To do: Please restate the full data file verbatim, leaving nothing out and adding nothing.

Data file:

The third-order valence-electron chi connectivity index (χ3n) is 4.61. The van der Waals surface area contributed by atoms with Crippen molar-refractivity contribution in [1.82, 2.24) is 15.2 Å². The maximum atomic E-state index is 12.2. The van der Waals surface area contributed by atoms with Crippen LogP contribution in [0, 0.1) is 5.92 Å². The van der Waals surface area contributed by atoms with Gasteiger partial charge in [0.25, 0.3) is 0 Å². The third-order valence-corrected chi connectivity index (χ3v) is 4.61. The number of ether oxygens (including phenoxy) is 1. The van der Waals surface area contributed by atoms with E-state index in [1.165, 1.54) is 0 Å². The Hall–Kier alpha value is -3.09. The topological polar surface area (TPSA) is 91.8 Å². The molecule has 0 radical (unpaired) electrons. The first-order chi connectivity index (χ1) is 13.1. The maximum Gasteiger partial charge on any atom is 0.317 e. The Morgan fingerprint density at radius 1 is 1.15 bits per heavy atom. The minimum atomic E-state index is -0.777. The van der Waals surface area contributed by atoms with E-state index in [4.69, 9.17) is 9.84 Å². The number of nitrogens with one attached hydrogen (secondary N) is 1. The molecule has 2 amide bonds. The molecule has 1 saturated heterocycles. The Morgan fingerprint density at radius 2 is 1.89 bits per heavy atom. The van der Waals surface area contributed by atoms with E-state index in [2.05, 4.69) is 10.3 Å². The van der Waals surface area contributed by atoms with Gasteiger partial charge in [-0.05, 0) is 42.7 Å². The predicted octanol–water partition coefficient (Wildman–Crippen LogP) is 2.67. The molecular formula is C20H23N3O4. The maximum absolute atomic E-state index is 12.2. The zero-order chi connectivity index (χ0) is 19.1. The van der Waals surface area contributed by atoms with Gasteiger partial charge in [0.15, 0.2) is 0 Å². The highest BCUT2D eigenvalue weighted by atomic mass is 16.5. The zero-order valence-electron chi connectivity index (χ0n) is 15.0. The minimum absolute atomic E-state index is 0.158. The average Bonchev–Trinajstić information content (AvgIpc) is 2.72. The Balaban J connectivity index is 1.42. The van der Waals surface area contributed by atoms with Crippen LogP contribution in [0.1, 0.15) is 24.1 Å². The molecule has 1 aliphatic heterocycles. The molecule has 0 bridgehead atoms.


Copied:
The third-order valence-electron chi connectivity index (χ3n) is 4.61. The van der Waals surface area contributed by atoms with Crippen molar-refractivity contribution in [1.82, 2.24) is 15.2 Å². The maximum atomic E-state index is 12.2. The van der Waals surface area contributed by atoms with Crippen LogP contribution in [0, 0.1) is 5.92 Å². The van der Waals surface area contributed by atoms with Gasteiger partial charge in [0.25, 0.3) is 0 Å². The third-order valence-corrected chi connectivity index (χ3v) is 4.61. The number of ether oxygens (including phenoxy) is 1. The van der Waals surface area contributed by atoms with E-state index in [1.165, 1.54) is 0 Å². The Hall–Kier alpha value is -3.09. The topological polar surface area (TPSA) is 91.8 Å². The molecule has 0 radical (unpaired) electrons. The first-order chi connectivity index (χ1) is 13.1. The maximum Gasteiger partial charge on any atom is 0.317 e. The Morgan fingerprint density at radius 1 is 1.15 bits per heavy atom. The minimum atomic E-state index is -0.777. The van der Waals surface area contributed by atoms with E-state index in [4.69, 9.17) is 9.84 Å². The number of nitrogens with one attached hydrogen (secondary N) is 1. The molecule has 2 amide bonds. The molecule has 1 saturated heterocycles. The Morgan fingerprint density at radius 2 is 1.89 bits per heavy atom. The van der Waals surface area contributed by atoms with E-state index in [2.05, 4.69) is 10.3 Å². The van der Waals surface area contributed by atoms with Gasteiger partial charge in [-0.05, 0) is 42.7 Å². The predicted octanol–water partition coefficient (Wildman–Crippen LogP) is 2.67. The molecular formula is C20H23N3O4. The maximum absolute atomic E-state index is 12.2. The zero-order chi connectivity index (χ0) is 19.1. The van der Waals surface area contributed by atoms with Gasteiger partial charge in [0.15, 0.2) is 0 Å². The highest BCUT2D eigenvalue weighted by atomic mass is 16.5. The zero-order valence-electron chi connectivity index (χ0n) is 15.0. The minimum absolute atomic E-state index is 0.158. The average Bonchev–Trinajstić information content (AvgIpc) is 2.72. The Balaban J connectivity index is 1.42. The van der Waals surface area contributed by atoms with Crippen LogP contribution in [0.1, 0.15) is 24.1 Å². The molecule has 1 aliphatic heterocycles. The molecule has 0 bridgehead atoms.